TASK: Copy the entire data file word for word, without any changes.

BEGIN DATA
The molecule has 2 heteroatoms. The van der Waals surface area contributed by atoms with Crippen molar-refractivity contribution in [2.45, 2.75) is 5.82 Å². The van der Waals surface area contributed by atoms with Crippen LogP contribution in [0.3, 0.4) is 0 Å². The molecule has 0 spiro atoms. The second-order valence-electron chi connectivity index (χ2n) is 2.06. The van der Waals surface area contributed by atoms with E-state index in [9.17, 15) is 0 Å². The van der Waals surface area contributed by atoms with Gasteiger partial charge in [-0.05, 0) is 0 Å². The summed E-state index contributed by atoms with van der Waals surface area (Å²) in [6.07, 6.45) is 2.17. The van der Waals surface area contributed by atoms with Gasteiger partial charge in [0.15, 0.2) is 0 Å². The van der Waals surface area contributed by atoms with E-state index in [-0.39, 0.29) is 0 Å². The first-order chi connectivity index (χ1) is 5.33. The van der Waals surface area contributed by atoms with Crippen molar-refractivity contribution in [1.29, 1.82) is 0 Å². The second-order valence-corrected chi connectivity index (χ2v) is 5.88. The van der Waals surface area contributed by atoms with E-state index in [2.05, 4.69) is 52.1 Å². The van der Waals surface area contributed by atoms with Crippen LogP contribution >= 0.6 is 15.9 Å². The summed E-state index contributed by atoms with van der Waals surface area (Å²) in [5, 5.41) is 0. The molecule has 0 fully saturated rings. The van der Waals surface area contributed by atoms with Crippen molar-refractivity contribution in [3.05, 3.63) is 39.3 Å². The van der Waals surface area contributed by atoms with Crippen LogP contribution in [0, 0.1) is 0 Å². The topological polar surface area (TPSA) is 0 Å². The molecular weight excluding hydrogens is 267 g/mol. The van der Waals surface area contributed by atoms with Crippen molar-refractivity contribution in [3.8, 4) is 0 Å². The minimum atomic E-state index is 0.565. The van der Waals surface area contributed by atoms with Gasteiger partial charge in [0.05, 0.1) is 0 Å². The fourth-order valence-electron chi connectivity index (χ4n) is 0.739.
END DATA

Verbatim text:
The molecule has 2 heteroatoms. The van der Waals surface area contributed by atoms with Crippen molar-refractivity contribution in [2.45, 2.75) is 5.82 Å². The van der Waals surface area contributed by atoms with Crippen LogP contribution in [0.3, 0.4) is 0 Å². The molecule has 0 spiro atoms. The second-order valence-electron chi connectivity index (χ2n) is 2.06. The van der Waals surface area contributed by atoms with E-state index in [9.17, 15) is 0 Å². The van der Waals surface area contributed by atoms with Gasteiger partial charge in [-0.05, 0) is 0 Å². The summed E-state index contributed by atoms with van der Waals surface area (Å²) in [6.07, 6.45) is 2.17. The van der Waals surface area contributed by atoms with Gasteiger partial charge in [0.15, 0.2) is 0 Å². The van der Waals surface area contributed by atoms with E-state index in [-0.39, 0.29) is 0 Å². The first-order chi connectivity index (χ1) is 5.33. The van der Waals surface area contributed by atoms with Crippen molar-refractivity contribution in [1.29, 1.82) is 0 Å². The second-order valence-corrected chi connectivity index (χ2v) is 5.88. The van der Waals surface area contributed by atoms with E-state index in [2.05, 4.69) is 52.1 Å². The van der Waals surface area contributed by atoms with Crippen LogP contribution >= 0.6 is 15.9 Å². The summed E-state index contributed by atoms with van der Waals surface area (Å²) in [5, 5.41) is 0. The molecule has 0 fully saturated rings. The van der Waals surface area contributed by atoms with Crippen molar-refractivity contribution in [3.05, 3.63) is 39.3 Å². The van der Waals surface area contributed by atoms with Crippen LogP contribution in [0, 0.1) is 0 Å². The topological polar surface area (TPSA) is 0 Å². The molecular weight excluding hydrogens is 267 g/mol. The van der Waals surface area contributed by atoms with Crippen molar-refractivity contribution in [3.8, 4) is 0 Å². The minimum atomic E-state index is 0.565. The van der Waals surface area contributed by atoms with Gasteiger partial charge in [0.05, 0.1) is 0 Å². The fourth-order valence-electron chi connectivity index (χ4n) is 0.739.